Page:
16 thoughts on “Steam Trains at Thornaby Depot in the 1980s

  1. Re Jeff Ellis request for update on Mike Heslop, sorry I can’t help but I do wonder if it’s the same person who I was in the scouts with (7th Stockton) Mike did live in Thornaby and was a keen cyclist so maybe one and the same. He was a very successfull scout and I think achieved Queens Scout status.

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  2. The depot and offices have closed, and what maintenance and traincrews that are left are now billeted in the West End, which have been updated to include a new fuelling / oiling point, and accommodation on what was the boiler house fuel tank site.

    Not much happens at the depot now, and a 52 hectare area is supposedly up for sale. Once again the prospect of the main line being diverted, or perhaps more accurately reinstated into its original pre-Tees Yard route is once again being mooted, as the small access tunnel into the depot / yard site is a big problem to redeveloping the site.

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  3. I finished my railway career at Thornaby, being the Terminals Manager for both the depot and yard, I had an office to which the steam engine “A2” Blue Peter, spent months having repairs done to it, after its accident at Durham. I remember a lot of the Guards and Drivers etc, and have just completed a list of drivers that were there in the last few years. Yes we had quite a few steam engines in for wheel turning apart from the diesel fleet.

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  4. I will be back in Stockton for a visit on 17th May for a few days and hope to get to the depot where I worked. How many people from 1972 – 1979 still work there I wonder? or has it been closed altogether as was predicted?

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  5. I often seen the Fying Scotsman while living in Stockton one of the best steam engines ever built I emigrated to Australia in 1986 and a few years later was very surprised to see it pass my house at the side of the railway on the way to Perth in Western Australia were it was on Exibition thousands of people turned out to see this magnificant engine . Another suprise for me was seeing a diesel engine which I helped to build at Metro Vickers Beyer Peacock in Yarm Road in 1953 regually passing my house for the first two years of my stay in perth . The deisel was taken out of service and sent to the Railway Musium which is near my home in Perth . I have a friend who lived near me when living in Stockton and emigrated the same time and lives near me in Perth who made a really good painting of the Flying Scotsman . Hope it is still kept in good order

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  6. The class 37 in the background – British Steel Corby, received this name in March 1987. (No, I”m not a train expert, just an internet search expert!)

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  7. It certainly wasn”t the 70″s, large numbering on the Class 37 was not in vogue then and I was working at the depot and involved in the 125th Celebrations maintaining the trolleys that the TV cameras were on running on the 2nd line at Bishop Auckland Station.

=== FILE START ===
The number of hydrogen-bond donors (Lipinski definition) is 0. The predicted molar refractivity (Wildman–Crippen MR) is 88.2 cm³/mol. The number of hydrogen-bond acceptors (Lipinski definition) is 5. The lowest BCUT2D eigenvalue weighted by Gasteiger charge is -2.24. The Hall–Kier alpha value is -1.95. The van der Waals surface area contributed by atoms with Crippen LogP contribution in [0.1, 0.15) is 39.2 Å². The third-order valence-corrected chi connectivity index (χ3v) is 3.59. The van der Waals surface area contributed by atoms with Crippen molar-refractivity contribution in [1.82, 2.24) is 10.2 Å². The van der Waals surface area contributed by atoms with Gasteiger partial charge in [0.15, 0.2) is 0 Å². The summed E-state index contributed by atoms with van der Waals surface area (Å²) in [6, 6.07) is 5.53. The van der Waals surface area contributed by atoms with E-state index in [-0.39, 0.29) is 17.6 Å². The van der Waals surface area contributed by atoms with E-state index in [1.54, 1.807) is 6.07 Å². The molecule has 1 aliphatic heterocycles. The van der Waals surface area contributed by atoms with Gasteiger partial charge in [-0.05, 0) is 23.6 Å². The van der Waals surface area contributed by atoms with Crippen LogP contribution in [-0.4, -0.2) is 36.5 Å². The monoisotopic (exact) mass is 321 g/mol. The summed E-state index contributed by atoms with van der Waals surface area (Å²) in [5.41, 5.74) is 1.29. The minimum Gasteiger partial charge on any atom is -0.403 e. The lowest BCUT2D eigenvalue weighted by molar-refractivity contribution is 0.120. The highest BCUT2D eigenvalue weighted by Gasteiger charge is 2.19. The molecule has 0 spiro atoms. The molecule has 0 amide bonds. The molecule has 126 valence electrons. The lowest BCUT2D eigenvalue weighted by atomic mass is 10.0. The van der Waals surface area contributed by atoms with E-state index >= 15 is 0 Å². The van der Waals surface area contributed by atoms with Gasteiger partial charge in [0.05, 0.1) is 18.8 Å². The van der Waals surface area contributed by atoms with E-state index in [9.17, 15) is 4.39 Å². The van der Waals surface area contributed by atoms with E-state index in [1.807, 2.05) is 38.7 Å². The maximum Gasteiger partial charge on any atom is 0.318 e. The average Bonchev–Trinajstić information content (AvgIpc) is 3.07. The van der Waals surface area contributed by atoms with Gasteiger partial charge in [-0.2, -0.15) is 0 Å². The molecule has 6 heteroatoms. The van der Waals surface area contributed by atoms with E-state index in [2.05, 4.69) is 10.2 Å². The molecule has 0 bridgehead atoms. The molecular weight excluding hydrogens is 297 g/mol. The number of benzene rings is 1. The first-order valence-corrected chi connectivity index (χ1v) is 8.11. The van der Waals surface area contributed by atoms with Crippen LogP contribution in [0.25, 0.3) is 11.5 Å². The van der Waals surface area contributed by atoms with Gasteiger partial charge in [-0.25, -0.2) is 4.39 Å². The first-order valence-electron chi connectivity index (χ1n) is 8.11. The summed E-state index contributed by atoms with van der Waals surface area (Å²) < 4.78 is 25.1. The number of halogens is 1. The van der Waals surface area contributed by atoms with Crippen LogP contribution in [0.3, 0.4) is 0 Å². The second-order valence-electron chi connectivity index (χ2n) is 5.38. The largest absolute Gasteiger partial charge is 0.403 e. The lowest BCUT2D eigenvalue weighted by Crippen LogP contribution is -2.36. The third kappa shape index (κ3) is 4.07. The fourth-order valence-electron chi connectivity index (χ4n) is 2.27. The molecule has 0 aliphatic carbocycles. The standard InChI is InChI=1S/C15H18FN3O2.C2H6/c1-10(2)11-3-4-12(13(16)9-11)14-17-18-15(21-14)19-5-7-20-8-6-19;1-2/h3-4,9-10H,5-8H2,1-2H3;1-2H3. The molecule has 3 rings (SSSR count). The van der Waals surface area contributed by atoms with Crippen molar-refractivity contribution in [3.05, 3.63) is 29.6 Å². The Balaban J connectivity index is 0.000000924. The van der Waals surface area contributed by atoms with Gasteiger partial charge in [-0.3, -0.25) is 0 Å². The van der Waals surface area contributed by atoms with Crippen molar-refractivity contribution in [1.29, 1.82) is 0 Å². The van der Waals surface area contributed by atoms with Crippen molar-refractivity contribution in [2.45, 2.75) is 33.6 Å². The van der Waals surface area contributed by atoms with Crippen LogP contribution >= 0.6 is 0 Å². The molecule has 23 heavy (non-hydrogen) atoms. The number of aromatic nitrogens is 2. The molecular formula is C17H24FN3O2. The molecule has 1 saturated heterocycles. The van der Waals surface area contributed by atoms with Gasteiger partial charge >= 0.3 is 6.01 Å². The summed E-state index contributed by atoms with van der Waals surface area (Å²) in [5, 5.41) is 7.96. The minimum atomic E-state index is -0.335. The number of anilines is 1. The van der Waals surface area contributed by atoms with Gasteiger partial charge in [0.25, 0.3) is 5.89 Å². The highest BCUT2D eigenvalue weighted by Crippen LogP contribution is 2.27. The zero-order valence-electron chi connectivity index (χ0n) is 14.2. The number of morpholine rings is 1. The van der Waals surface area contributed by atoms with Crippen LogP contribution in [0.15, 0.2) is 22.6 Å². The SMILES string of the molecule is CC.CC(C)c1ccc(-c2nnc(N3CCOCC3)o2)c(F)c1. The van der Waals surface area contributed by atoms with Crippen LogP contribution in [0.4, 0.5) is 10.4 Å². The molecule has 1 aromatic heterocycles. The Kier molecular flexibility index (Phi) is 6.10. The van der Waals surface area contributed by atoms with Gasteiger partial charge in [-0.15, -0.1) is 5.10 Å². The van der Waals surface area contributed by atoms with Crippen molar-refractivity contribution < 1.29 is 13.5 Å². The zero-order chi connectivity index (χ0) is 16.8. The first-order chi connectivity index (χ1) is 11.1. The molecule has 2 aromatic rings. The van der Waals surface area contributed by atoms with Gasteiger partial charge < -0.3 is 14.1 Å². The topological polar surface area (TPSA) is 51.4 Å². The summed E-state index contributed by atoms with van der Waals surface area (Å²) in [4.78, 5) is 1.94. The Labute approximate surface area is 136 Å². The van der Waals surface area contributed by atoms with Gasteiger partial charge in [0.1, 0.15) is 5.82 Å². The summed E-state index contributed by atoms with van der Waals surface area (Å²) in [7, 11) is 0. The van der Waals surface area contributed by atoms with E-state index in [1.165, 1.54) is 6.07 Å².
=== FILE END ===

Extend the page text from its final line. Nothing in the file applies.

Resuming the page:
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  8. I think I remember this event as a small child- and it was the 1970s rather than the 1980s. I wonder if it was connected with the Stockton and Darlington 125 celebrations?

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  9. Good to see the Flying Scotsman. I remember its last visit to Hartlepool station and the final fill up with coal before they closed the sheds there. I even took a photo of it (black and white) with one of those new fangled Polaroid cameras at the time. How I loved those days of steam.

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  10. My Grandfather used to be an engine driver, mainly with LNER at Darlington and then when he moved to Thornaby in the 1930″s he was based at Middlesbrough Sheds. For a time he was on secondment in Argentina, teaching their drivers, when they were in the process of building their railways.

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  11. I wonder if there are any past employees who know of Mike Heslop from Thornaby who worked as an apprentice at the Depot in the early 60″s. He was also a member of Tees Side Clarion Cycling Club. Think he lived in the St Lukes Avenue area.

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    • Hi Jeff,

      I have stumbled over this post and I am wondering if you are talking about my Dad , Mike Heslop? He was from Thornaby and as you say a very keen cyclist!

      Frances

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  12. The wheel lathe was installed while I was a 4th year apprentice in around 1976. My father worked for the company who installed it. The first concrete pour sank into the soft mud the depot is built on and had to be re-done a few days later. I became a fitter as the lathe was commissioned and was responsible for the spare part store and maintenance of the lathe for around 6 months in 1977 before moving to Darlington Depot.

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  13. These images were taken at Thornaby Depot in the 1980″s. The Flying Scotsman and Evening Star were visiting to have their tyres turned on the wheel lathe. One image shows the wheel lathe in action turning the tyres of Evening Star. I cannot remember why 5690 visited but it was probably for the same reason.

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